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It was dark except for the light slicing through the gaps in the barn boards. The silence made my skin crawl, and I shook the feeling away. I took a deep breath. Leaning back against the stall, I closed my eyes, and a picture of Rose immediately appeared.
She sat alone on her bed. Her head was bowed and her shoulders jerked with rocking movements. When she lifted her face, her cheeks were wet. The same moon that sprayed soft light into her bedroom was the one that lit the barnyard beyond the door. I wanted to go to her, gather her up in my arms and tell her that everything was all right. The pain of knowing that I couldn't hold her stabbed my chest.
Was it just my imagination that she was crying this night? I had no way of knowing; we were still being kept apart. Would it ever end? Was a time of peace and acceptance in our lives possible? Rose needed me. I could feel it in my bones, but I couldn't be with her-at least not yet.
Elijah Schwartz's voice hissed into the quiet air, snapping my eyes wide open.
"This is unacceptable, Amos. I only allowed my eldest daughter, Constance, to become betrothed to your son, because of your promise that his association with the English girl was over. Now, you're telling me that he wants to break off the engagement, only weeks before the joining? You can't be serious."
To Father's credit, his voice came out restrained and sure. As my head turned to him, he said, "Things have changed. I feel terrible that Constance will be hurt by the breakup, but the consequences if Noah went through with the wedding would be a greater travesty. He is in love with another girl."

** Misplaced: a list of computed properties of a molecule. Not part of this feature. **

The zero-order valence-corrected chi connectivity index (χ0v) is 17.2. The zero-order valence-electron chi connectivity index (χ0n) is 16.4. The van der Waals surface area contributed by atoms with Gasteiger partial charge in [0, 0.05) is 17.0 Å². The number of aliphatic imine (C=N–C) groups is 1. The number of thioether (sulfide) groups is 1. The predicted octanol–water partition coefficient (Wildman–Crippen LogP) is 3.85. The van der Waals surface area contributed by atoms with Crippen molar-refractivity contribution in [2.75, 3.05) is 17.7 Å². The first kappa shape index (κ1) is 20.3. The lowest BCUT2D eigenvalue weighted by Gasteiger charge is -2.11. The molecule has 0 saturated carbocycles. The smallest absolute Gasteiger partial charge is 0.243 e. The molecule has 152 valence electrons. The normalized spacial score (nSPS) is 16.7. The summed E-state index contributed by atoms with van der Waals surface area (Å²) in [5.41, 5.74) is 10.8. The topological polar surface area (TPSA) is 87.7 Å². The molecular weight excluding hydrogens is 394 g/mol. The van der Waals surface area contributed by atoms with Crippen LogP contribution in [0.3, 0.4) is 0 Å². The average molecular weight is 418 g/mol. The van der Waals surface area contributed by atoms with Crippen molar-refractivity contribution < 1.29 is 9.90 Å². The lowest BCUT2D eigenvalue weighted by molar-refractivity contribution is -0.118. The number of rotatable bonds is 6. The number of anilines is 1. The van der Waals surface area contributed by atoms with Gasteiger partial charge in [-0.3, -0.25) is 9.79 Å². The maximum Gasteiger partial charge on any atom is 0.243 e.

The three long strides that Elijah took toward me brought me off the hay bale and into a standing position right quick. The older man looked at me with a tight frown.
His gray eyes glittered dangerously when he raised his finger to my face and said, "You are making a mistake, boy. Not only will your life with an outsider be filled with pain, lies and deceit, you have created a rift with me and my kin. Mark my words there will be no peace in your life with this decision."
Elijah stormed to the doorway. His eldest sons, Paul and Micah, were fast on his heels. Paul made a huffing noise and ignored me as he followed his father, but Micah took the time to meet my gaze. He frowned and shook his head sadly, and I quickly searched my memories for the reason for his distress.
I suddenly understood. The numerous times that I'd spotted Sarah lingering in the kitchen or barnyard while Micah was a few feet away finally made sense. But confusion peppered the realization. I thought Sarah had been moving in the direction of courting Edwin. It showed how out of the loop I'd become that I had no idea what was going on with my own sister.
As Elijah was pushing the door open, Bishop Abram caught his arm in a loose grip.
"Those are harsh words, Elijah. It's not with malicious intent that Noah has done this. Rose's family manipulated the younger boy to write a letter convincing the Millers that she was leaving on her own accord, but that wasn't the truth of it."